Another important parameter is the thermal BL thickness whose effect on the dTDLAS concentration measurements is shown in Fig. 6c, with fixed Tcold = 300 K and Thot = 900 K, the total path length (L = 100 cm) and the path length ratio (L2(cold) = 3×L1(hot)) are also fixed. In the transition-zone, the temperature increased linearly from Tcold to Thot. Here, to separate temperature from matrix effects all simulations considered that the HCl distribution along the LOS was uniform. When ΔL = 0, it becomes to the previous two-zone temperature model with ΔT = 600 K. Using the experimentally validated two-zone simulation model (Qu et al. 2018), same results were obtained by this modified three-zone model. In the condition of ΔL/L = 1, the “transition-zone” extends over the whole path. The temperature Tcold at the starting point increases linearly to Thot at the ending point. In this condition, Tave equals to Tmean, that’s why the red (Tave) and black (Tmean) curves are overlapping at ΔL/L = 1 as shown in Fig. 6c.

As seen from the simulation results, if the measured spectra were analysed by using Thot, the system deviation will increase while the BL thickness increasing as shown by blue curve in Fig. 6c. When using Tave for calculation (red line in Fig. 6b, c), the deviation is smaller comparing with other calculated temperatures in most conditions. In real scenarios, however first, the real-time in situ path-averaged temperature Tave is tedious and costly to measure, second, it is highly unlikely to repeat such path-averaged temperature measurement often enough to cover dynamic changes of the BL. This means in most cases Tave is technically unavailable. Nevertheless, it is for us a reference case how small the deviation could get if “better” temperature information (i.e. Tave) would have been available for a dTDLAS spectral evaluation. Even though the studied scenarios are highly specific and somewhat artificial, it is important to understand that systematic deviations of the measured concentration of a few percent to even beyond 10% are realistic, they are thus outside the precision range of typical commercial laser sensors which normally claim 1% and sometimes up to 0.1% accuracy. In view of the described problems, this seems unrealistic to specify the precision of a (open-path, cross duct) TDLAS spectrometer without any/little knowledge on the shape and magnitude of the BL in the given application. It is also unclear and certainly unknown to the user of a commercial instrument if the spectral line choice by the instrument developer was such, that these BL effects are reduced or even strongly enhanced.

TDLAS applications under spatially heterogeneous conditions are quite common, but neither is the heterogeneity characterized, nor modelled, nor is the spectral line data revealed and the spectral evaluation transparent enough so that the systematic effects can be estimated or quantified. Standardization should therefore be developed so that users are given, e.g. the transition line data used. Further the measured temperature should be carefully selected to minimize the deviation, and better knowledge of thermal BL is needed. Using the simulation model shown here, it is easy to quantify the systematic deviation levels by knowing the measured transition line and estimated BL information.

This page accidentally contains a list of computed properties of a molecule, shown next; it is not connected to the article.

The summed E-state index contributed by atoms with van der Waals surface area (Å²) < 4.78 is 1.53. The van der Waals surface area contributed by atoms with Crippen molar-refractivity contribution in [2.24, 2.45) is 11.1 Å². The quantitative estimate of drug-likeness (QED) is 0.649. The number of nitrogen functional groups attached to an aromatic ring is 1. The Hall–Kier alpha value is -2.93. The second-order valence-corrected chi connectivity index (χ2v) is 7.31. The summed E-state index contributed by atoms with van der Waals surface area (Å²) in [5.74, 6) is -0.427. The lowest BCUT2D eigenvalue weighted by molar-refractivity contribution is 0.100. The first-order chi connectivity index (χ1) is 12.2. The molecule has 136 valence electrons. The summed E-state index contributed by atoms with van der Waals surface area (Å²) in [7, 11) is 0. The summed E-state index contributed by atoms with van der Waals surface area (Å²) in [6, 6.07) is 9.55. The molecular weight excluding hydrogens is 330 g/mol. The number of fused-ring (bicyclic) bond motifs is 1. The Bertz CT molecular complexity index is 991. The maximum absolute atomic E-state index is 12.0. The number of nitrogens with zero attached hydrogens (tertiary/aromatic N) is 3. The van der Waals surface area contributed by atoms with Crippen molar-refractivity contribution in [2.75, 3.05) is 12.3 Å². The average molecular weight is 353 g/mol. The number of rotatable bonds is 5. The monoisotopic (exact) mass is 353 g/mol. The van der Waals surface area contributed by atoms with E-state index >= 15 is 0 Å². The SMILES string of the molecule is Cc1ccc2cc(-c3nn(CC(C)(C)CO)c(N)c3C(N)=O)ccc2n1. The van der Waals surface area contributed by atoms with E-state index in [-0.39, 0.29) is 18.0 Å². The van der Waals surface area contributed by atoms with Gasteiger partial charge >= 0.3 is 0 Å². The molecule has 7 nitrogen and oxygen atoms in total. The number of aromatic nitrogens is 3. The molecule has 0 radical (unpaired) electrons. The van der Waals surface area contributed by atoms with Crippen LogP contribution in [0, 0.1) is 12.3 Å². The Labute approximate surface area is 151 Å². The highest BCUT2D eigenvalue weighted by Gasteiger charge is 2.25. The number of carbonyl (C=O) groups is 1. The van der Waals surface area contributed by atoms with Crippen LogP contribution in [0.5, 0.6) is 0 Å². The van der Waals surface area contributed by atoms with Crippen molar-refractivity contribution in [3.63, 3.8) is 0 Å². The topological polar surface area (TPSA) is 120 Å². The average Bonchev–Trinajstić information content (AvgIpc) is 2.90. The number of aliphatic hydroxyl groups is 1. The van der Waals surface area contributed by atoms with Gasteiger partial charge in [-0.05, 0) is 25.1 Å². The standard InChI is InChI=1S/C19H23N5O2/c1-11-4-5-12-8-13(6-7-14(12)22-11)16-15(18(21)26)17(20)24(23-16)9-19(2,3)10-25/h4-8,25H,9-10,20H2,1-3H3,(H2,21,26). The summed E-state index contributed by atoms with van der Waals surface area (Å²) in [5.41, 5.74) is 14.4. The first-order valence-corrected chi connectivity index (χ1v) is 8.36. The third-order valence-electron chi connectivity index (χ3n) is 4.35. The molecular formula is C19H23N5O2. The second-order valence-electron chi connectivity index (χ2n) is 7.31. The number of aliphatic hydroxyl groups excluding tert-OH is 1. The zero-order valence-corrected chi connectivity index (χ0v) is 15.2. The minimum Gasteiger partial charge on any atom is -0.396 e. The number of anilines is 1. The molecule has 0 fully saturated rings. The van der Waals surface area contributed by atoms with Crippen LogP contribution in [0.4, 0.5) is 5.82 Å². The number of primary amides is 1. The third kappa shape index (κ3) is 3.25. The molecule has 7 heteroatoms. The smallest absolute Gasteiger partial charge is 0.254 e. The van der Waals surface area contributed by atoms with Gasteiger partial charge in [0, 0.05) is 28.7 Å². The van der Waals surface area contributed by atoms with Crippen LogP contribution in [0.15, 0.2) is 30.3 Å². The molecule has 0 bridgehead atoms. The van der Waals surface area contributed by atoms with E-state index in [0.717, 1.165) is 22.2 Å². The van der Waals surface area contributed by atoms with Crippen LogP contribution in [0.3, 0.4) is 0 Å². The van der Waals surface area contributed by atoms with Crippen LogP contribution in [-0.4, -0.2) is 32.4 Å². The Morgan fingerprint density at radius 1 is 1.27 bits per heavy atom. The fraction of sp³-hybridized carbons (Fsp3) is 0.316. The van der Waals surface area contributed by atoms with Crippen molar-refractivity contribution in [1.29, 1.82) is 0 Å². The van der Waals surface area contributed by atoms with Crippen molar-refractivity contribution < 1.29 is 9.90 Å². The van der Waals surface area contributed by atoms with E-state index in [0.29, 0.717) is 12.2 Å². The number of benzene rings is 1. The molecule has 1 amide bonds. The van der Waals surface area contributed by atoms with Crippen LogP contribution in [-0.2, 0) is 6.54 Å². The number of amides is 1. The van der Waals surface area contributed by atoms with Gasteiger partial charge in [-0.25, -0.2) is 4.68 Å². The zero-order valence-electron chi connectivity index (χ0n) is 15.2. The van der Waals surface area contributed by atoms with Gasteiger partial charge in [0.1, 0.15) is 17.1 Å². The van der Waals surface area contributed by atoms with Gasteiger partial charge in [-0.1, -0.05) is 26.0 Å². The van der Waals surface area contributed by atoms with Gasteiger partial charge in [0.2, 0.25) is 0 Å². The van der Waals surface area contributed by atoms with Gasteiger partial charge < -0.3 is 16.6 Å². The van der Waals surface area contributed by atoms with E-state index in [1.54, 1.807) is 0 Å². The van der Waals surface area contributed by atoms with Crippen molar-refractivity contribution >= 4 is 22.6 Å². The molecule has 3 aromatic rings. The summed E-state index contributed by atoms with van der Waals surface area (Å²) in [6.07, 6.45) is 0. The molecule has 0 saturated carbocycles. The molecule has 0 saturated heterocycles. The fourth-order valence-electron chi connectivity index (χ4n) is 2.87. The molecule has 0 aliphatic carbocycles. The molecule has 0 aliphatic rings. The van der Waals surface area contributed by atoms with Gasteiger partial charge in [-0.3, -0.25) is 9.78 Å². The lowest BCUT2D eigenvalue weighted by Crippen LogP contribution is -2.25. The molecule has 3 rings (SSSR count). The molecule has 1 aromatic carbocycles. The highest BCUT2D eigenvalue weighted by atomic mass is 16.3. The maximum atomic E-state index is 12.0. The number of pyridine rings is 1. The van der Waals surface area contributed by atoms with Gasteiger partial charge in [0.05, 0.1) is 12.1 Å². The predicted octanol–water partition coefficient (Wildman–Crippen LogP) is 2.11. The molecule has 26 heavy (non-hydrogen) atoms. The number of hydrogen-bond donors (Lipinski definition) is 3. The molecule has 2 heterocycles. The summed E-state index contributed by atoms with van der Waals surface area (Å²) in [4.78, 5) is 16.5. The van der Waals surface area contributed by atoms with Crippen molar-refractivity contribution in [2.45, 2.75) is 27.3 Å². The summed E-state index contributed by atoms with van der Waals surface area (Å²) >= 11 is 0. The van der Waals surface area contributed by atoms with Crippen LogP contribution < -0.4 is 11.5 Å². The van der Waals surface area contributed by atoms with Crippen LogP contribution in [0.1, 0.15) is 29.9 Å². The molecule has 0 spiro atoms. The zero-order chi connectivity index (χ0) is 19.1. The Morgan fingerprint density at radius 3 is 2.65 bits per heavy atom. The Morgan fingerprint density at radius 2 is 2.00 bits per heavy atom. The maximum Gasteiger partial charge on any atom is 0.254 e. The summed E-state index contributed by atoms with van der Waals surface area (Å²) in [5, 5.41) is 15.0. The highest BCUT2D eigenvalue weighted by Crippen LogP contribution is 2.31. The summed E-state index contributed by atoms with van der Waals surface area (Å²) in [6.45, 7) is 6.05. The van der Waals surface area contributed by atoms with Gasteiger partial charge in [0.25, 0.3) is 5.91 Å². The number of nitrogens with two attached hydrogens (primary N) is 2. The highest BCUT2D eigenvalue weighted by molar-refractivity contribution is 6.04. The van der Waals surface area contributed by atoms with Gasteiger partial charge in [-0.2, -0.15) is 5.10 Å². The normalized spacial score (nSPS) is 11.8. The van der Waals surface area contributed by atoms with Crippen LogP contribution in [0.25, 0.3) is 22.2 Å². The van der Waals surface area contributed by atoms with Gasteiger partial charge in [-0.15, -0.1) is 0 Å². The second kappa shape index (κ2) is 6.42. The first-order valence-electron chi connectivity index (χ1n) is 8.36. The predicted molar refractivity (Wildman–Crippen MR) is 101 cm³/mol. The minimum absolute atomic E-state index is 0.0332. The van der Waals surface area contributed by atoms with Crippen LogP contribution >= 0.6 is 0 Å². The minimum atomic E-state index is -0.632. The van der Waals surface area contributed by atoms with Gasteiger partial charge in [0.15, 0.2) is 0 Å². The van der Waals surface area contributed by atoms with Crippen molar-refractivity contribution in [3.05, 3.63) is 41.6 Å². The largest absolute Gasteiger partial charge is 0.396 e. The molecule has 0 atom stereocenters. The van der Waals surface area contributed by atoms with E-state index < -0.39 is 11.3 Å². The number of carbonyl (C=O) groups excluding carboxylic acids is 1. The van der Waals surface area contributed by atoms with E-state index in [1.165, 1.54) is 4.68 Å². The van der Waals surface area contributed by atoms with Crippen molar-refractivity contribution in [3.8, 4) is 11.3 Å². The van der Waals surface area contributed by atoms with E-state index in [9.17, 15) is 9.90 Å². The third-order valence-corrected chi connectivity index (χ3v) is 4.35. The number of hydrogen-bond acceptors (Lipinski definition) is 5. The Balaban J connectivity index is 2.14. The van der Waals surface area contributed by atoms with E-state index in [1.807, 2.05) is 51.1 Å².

5 Conclusions

In the paper we present a novel first-principles HCl spectrometer especially for applications in CO2-rich exhaust gases, e.g. from combustion or even oxyfuel combustion processes. It is operated on the P5 line in the HCl 1-0 fundamental band and offers an absolute concentration response without a need for previous or regular calibration exercises and thus can serve as an instrument-defined optical gas standard (OGS). We tested and validated the new spectrometer under well-controlled laboratory conditions, i.e. for gas matrix effects and detection limits.

Secondly, we developed and applied an improved version of our spectral simulation model to evaluate the magnitude and parameter dependence of the BL effects which are to a certain extent present in all real-world scenarios and which are very difficult to evaluate, to avoid or to compensate by users of commercial optical LOS sensors like TDLAS spectrometers.

To improve this situation, we expanded our previous two-zone, step-change BL simulation method by adding a linear temperature transition zone to better represent thermal BL in real-world scenarios and has applied this model to the newly developed HCl-dTDLAS system. This simulation method can be used to evaluate whether the transition line is suitable for certain heterogeneous conditions within acceptable deviations. Additionally, it is important to report the measurements uncertainty/deviation, especially for legal metrology. Our simulation model can be used by dTDLAS spectrometer users (as well as instrument developers) to calculate systematic deviations of their concentration measurements caused by BL, and the similar results as shown in Fig. 6 can be obtained by just adding the BL information and line parameters of the target molecule into the model.

The new mid-IR HCl spectrometer shown in this paper together with the heterogeneity effects simulation model lays the foundation to become a first optical HCl reference technique which can fulfil the European legislation for HCl monitoring from combustion emissions. Further simulations will be performed to extend the method to more complex gas matrixes and to describe severe composition heterogeneities.